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Acute Moist Dermatitis

Full Title: Acute Moist Dermatitis / Hot Spots in Canines

Author: Jennifer Williams

Date of Publication: January 30, 2013

PDF: http://petmassage.com/wp-content/uploads/Acute-Moist-Dermatitis-Hot-Spots-in-Canines-by-Jennifer-Williams-2013-01-30.pdf

Research Paper Text:

Acute moist dermatitis, also known as hot spots, is a warm, moist, painful, reddened bacterial infection that is a swollen patch of skin that is 1 to 4 inches across that secretes pus and gives off a foul odor. A hot spot starts because something has irritated the skin. The body’s response is to either itch or become inflamed. The itching causes the dog to continue to lick or chew the site which further damages the skin and creates a cycle of itching, scratching and chewing.

These circular patches appear suddenly and enlarge quickly, often within a matter of hours. The sore is generally hot to the touch, hence the term “hot spot”. Since the dog continues to lick the area which expands the sore, this can cause serious injury, infection and even death if left untreated.

Hot spots can be caused by anything that aggravates the skin and irritates an itch-scratch cycle, but the most common irritants are fleas, mites, other skin parasites, skin allergies, irritant skin diseases, ear and anal gland infections and neglected grooming are other factors that can initiate the itch-scratch-itch cycle.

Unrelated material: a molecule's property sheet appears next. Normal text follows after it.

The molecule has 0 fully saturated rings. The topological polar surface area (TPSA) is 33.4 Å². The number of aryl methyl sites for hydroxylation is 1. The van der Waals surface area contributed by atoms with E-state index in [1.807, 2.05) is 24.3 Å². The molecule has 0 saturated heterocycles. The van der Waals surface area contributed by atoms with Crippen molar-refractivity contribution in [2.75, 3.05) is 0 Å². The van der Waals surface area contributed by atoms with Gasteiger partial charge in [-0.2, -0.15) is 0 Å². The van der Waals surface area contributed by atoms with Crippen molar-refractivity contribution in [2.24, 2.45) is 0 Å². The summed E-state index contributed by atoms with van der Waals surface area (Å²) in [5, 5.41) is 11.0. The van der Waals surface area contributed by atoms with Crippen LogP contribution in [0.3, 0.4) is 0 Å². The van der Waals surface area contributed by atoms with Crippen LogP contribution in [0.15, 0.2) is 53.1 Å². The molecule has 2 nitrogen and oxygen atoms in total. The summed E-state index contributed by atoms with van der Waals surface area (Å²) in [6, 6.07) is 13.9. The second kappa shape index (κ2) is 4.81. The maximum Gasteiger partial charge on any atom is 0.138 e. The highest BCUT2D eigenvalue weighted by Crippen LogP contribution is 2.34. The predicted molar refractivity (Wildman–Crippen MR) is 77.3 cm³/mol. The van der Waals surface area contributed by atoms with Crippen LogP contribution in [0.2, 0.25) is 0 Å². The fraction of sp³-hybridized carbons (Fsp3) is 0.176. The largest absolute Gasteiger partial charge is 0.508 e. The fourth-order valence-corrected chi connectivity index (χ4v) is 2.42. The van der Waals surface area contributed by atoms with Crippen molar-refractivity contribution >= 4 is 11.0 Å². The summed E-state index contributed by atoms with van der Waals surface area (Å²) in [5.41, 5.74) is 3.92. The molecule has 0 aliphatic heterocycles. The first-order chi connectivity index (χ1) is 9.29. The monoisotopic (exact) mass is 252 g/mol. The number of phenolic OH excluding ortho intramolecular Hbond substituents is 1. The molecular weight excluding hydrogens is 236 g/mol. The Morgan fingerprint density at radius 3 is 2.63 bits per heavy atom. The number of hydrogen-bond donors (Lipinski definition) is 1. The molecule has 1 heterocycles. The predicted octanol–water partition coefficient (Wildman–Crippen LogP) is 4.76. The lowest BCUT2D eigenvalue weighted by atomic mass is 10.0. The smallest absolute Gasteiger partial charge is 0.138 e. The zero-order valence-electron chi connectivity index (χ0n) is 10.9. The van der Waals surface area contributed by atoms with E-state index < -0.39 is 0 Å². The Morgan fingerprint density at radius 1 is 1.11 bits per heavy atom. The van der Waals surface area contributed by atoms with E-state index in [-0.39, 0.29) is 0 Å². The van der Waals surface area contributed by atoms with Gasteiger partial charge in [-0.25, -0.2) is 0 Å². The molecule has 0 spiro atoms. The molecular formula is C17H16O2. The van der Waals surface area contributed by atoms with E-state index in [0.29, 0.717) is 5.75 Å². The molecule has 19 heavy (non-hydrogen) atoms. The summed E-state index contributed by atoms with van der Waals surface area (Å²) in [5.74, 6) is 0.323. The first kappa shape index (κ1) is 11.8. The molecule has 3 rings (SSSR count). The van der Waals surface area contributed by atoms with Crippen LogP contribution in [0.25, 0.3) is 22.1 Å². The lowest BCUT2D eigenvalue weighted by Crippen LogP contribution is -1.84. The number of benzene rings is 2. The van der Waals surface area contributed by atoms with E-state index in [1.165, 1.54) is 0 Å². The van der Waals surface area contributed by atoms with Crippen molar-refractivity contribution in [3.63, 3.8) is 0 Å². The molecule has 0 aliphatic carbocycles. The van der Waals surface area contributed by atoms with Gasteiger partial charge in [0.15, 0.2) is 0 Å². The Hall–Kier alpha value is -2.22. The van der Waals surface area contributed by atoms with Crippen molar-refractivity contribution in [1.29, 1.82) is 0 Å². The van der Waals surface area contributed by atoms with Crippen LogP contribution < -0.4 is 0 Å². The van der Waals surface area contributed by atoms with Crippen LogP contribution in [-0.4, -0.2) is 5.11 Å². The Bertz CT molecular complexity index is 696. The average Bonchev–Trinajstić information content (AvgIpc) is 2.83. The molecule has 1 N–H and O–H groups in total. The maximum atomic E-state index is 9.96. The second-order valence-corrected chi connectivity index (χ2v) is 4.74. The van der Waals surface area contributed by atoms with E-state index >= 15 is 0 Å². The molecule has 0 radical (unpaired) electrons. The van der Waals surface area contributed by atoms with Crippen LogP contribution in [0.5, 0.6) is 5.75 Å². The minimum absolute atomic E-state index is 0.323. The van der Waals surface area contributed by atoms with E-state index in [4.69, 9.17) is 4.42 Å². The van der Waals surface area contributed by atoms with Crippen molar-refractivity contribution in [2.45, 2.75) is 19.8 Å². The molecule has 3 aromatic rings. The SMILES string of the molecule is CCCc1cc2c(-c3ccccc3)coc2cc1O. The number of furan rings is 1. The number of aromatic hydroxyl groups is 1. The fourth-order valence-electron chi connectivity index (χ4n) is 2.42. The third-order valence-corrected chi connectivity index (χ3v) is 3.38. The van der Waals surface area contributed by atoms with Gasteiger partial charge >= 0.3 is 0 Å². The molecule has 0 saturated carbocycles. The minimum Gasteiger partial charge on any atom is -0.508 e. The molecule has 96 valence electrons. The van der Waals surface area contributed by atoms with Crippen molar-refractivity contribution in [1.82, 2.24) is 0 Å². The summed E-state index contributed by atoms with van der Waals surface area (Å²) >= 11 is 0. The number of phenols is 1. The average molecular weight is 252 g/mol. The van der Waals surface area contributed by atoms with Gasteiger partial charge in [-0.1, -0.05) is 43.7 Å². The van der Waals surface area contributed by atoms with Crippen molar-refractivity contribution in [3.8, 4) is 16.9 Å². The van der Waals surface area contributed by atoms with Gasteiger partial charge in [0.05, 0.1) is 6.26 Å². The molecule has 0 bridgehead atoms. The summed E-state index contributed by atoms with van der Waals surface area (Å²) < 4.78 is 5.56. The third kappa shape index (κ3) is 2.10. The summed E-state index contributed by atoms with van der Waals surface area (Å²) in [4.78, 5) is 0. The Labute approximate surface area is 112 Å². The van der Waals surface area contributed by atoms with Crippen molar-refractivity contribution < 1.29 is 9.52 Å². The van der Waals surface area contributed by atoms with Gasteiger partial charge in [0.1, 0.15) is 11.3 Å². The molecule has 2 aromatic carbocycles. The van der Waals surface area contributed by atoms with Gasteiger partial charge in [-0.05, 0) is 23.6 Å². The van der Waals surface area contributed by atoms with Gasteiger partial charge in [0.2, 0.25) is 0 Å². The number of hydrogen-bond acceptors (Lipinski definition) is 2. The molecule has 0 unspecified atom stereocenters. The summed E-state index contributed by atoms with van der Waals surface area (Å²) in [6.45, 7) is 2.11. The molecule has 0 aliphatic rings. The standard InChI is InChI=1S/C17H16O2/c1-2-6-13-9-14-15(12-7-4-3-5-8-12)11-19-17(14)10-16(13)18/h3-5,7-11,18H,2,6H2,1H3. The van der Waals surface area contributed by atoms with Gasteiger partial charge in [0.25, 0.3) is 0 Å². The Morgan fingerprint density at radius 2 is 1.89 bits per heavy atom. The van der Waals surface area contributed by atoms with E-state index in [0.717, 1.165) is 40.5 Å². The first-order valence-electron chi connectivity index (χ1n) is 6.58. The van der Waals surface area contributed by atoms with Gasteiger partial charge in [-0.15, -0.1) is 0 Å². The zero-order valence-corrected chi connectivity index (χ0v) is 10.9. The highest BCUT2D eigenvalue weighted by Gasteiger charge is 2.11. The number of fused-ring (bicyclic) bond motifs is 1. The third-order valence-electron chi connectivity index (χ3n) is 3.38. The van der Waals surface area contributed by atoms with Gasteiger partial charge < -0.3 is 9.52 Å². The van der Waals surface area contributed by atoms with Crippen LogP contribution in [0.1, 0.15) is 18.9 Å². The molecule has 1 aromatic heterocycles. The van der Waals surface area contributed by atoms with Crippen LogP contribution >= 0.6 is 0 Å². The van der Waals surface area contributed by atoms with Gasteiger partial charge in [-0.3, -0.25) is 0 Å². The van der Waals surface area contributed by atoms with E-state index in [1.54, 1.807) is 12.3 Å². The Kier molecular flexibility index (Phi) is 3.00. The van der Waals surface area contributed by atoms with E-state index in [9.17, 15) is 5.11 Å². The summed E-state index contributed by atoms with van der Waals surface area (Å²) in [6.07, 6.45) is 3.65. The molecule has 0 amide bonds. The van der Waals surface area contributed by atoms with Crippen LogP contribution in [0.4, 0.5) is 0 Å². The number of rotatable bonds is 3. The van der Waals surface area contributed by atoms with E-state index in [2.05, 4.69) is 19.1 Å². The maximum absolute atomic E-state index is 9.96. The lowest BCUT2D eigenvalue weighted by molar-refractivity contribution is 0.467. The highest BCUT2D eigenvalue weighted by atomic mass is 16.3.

Other causes are allergies, inhalant, food, parasitic disease, anal gland disease, poor grooming, tick and mosquito bites, burrs and summer heat. Hot spots are most common in long-haired and heavy-coated breeds and are more common during the summer months.

Hot spots can occur anywhere on the body, often in more than one spot. One very typical location is under the ear flaps in large breeds with heavy, hairy ears, such as Newfoundland’s and Golden Retrievers. Hot spots occur most often in breeds with heavy coats and tend to appear just before shedding when moist, dead hair is trapped next to the skin.

Typically, hot spots can be detected when dogs exhibit the following:

  • Areas of hair loss with very red skin that is moist and has discharge
  • The skin becomes crusty or scabbed over
  • Intense scratching; Hot spots are extremely itchy which causes dogs to continue to scratch without letting up

Treatment of hot spots is extremely painful. The dog usually will need to be sedated or anesthetized for the initial treatment. Your veterinarian will clip away hair to expose the hot spot, then gently cleanse the skin with a dilute povidone-iodine shampoo (Betadine) or a chlorhexidine shampoo (Nolvasan) and allow the skin to dry. An antibiotic steroid cream or powder (Panolog or Neocort) is then applied twice a day for 10 to 14 days. Oral antibiotics are usually prescribed. Predisposing skin problems must be treated as well.

Your veterinarian may also prescribe a short course of oral corticosteroids to control severe itching. Prevent the dog from traumatizing the area by using an Elizabethan collar or a BiteNot collar.

In hot, humid weather, always be sure to dry your heavy-coated dog thoroughly after bathing or after he / her swims. Otherwise, the conditions are a perfect storm for a hot spot to develop.

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